Please note that the Topic Hubs developed by this Center have been archived and are no longer being updated.
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Pollution Prevention for Arts Education: Browse by Keyword
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Alphabetical Listing of Reference Documents by Title
NOTE: [PDF] links require Acrobat Reader from Adobe.
Arts and Crafts Can Be Hazardous
Abstract: Craft materials are listed that contain toxic or harmful chemicals along, with some information on risks and how exposures occur.
Source: True Art
Dangers of Modern Art
Abstract: This brief overview explains risks and offers consumer information on art supplies.
Source: Union of Concerned Scientists
Department of Environmental Quality P2
Abstract: Michigan has a Community P2 Grant Program that includes school chemical grants as well as art chemicals in their program. Select the contact DEQ for more information.
Source: Depart of Environmental Quality
Greening Your Lessons -- Art
Abstract: This portal provided by Greening Schools for art educator resources covers a broad spectrum of concerns from health and safety to lessons.
Source: Greening Schools, Ilinois Waste Management and Research Center
Poisoned by Painting: The problem of toxic art supplies
Abstract: The bloody noses in the morning, the dizziness, nausea, and headaches all finally got to me. I didn't realize it at the time, but I was poisoning myself with oil-based paint.This article is a personal account of problems associated with using toxic materials in art.
Source: Expo for the Artist and Musician
Pregnancy and the Crafts Professional
Abstract: While chemicals in the art room can adversely affect pregnant women, these are also being found to affect young children. This article provides good information and suggestions for reading labels, using caution, and interpreting chemical contents of art materials.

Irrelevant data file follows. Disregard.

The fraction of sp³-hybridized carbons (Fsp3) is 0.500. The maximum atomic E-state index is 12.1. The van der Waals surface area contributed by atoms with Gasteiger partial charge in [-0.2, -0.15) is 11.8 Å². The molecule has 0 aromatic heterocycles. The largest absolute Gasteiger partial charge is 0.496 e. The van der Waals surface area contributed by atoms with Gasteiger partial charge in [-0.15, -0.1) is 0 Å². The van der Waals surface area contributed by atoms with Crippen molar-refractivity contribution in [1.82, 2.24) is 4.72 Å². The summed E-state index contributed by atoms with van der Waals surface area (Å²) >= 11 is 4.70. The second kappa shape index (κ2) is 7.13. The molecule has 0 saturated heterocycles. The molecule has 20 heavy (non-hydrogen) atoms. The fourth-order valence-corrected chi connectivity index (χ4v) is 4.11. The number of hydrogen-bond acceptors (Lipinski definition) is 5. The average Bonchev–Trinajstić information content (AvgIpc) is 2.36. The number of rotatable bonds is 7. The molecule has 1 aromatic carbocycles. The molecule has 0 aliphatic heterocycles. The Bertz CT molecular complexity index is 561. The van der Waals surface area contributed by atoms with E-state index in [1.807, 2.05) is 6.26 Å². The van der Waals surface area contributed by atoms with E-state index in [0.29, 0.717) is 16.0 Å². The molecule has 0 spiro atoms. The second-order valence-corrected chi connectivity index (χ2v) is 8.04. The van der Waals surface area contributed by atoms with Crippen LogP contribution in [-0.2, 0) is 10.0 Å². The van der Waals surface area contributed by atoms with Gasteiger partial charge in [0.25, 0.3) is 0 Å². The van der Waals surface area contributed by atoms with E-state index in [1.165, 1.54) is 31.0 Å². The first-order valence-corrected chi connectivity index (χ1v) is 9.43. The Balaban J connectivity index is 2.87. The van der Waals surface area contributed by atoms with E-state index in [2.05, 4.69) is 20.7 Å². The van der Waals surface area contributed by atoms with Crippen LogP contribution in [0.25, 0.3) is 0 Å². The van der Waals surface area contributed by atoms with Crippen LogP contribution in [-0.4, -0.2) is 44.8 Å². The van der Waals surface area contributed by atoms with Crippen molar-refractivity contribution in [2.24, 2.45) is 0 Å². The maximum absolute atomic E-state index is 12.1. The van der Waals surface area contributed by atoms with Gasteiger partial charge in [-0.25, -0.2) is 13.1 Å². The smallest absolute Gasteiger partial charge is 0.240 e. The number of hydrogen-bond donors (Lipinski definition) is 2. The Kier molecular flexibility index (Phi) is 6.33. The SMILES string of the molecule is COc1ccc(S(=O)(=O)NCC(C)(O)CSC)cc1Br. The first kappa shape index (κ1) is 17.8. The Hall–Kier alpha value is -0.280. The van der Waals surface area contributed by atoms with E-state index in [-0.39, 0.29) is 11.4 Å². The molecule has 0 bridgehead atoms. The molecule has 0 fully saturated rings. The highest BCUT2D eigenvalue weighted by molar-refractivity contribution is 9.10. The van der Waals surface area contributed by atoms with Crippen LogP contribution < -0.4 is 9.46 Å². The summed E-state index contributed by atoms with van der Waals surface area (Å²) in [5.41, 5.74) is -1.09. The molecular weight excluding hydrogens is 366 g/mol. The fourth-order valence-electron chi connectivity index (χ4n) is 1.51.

Source: True Art
Recycled Christmas Tree
Abstract: Instruction on how to make disposable and environmentally free ornaments are provided.
Source: Pennsylvania Department of Environmental Protection
Toxic Art Materials: What Every Artist Should Know
Abstract: For casual hobbyists and professional artists alike, art supplies have become such familiar materials that one rarely stops to seriously consider their specific ingredients. Provided is a discussion on labels. This article is from the 2003 Expo for the Artist and Musician. Written by Nate Orman.
Source: Expo for The Artist and Musician
Toxic Art Supplies Code, Illinois
Abstract: This is a menu of the Illinois Administrative Code database that applies to toxic art supplies for schools. The purpose and applicability states that "The Toxic Art Supplies in Schools Act requires the department to develop lists of art or craft materials which cannot be purchased or ordered for use in kindergarten through sixth grade. These lists are distributed by the State Superintendent of Education to all school districts in Illinois, as well as making the lists available to preschools, child care centers, and other businesses and organizations which involve children in the use of art or craft materials. This part contains standards for inclusion and removal of a product on the list of products which can not be purchased or ordered by schools, as well as the list of materials which can be purchased or ordered." The lists identify those that are approved and not approved.
Source: Illinois Department of Public Health
U.S. EPA: Human Health Research Program
Abstract: EPA's Human Health Research Program offers this Web site on the latest information on its research to protect public health. The program's science looks at such questions as why some people are more sensitive to pollution and how exposure to chemicals affects people's health. The site is designed for the general public as well as for the scientific community. The site provides easy access to research and results on methods, tools, and data needed to improve risk assessments to protect the public. Visitors to the site will find an overview of the research, information on how research has contributed to decision making, resource materials available in journal publications and reports, and a listing of meetings and conferences.
Source: U.S. Environmental Protection Agency (EPA)